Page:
Photoreceptor degeneration in a pure-cone retina. Effects of cyclic nucleotides, and inhibitors of phosphodiesterase and protein synthesis.

Nansi Colley // Publications // Jul 01 1987

PubMed ID: 2439472

Author(s): Williams DS, Colley NJ, Farber DB. Photoreceptor degeneration in a pure-cone retina. Effects of cyclic nucleotides, and inhibitors of phosphodiesterase and protein synthesis. Invest Ophthalmol Vis Sci. 1987 Jul;28(7):1059-69. PMID 2439472

Journal: Investigative Ophthalmology & Visual Science, Volume 28, Issue 7, Jul 1987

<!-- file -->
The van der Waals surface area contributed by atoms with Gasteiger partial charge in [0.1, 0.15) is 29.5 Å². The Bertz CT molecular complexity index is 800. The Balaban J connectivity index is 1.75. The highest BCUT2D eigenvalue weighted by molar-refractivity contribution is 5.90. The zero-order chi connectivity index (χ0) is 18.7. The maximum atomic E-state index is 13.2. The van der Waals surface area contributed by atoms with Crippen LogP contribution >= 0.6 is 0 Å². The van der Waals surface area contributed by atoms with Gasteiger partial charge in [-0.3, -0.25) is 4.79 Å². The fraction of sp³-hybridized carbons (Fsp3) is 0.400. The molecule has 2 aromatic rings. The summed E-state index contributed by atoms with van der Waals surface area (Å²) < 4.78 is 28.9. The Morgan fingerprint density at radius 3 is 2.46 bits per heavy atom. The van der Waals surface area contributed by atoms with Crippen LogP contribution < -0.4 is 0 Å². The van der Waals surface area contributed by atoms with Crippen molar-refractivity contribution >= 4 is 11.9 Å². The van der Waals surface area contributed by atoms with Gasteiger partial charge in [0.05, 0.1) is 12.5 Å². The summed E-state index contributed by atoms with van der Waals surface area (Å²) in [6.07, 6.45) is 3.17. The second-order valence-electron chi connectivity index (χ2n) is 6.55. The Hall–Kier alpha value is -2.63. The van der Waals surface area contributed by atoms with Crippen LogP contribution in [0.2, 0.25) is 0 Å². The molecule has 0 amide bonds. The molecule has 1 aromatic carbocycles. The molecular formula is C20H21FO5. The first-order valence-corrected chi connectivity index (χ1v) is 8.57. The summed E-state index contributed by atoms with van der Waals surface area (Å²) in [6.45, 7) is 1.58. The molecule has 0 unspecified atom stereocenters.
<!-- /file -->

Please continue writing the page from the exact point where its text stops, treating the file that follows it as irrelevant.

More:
Previous studies have shown that disruption of cyclic nucleotide metabolism by phosphodiesterase inhibitors and cyclic nucleotide analogues damages photoreceptors in rod-enriched retinae. In these studies the cone photoreceptors appeared damaged only after the surrounding rods had begun to degenerate. Our aim was to test if cone photoreceptors were susceptible to similar treatments in the absence of rod photoreceptors. We treated pure-cone lizard retinae in an in vitro eyecup preparation. Degeneration of the cones was induced by 10(-3) M, but not 10(-5) M, of the phosphodiesterase inhibitor, isobutylmethylxanthine (IBMX). Changes in the morphology of the cone outer segments were first evident after 10 hr at 24 degrees C. After longer exposures, other retinal cells were also affected. Before morphology was affected, synthesis of proteins of all molecular weights was inhibited throughout the retina. In addition, both retinal cyclic AMP and cyclic GMP levels were elevated, particularly after 2-10 hr. The effects of 10(-3) M IBMX on all of these parameters were still reversible by removal from IBMX after 10 hr. Dibutyryl cyclic AMP at 10(-2) M also inhibited protein synthesis. It also induced degeneration, but less rapidly than 10(-3) M IBMX. Dibutyryl cyclic GMP (10(-2) M) or butyric acid did not significantly affect morphology, or inhibit uptake or incorporation of 3H-leucine by retinae. The concentration of puromycin or cycloheximide that inhibited retinal protein synthesis by the same amount as 10(-3) M IBMX did not affect retinal morphology or cyclic nucleotide levels. One hundred times this concentration induced pyknosis in the nuclear layers of the retina before disturbing cone outer segment organization. In conclusion, millimolar IBMX and dibutyryl cyclic AMP damage cones even without neighboring rods, indicating that elevated cyclic nucleotide levels are toxic to cones per se. Retinal protein synthesis is also inhibited by damaging levels of cyclic nucleotides, but it does not seem to be responsible for the deterioration of cone structure.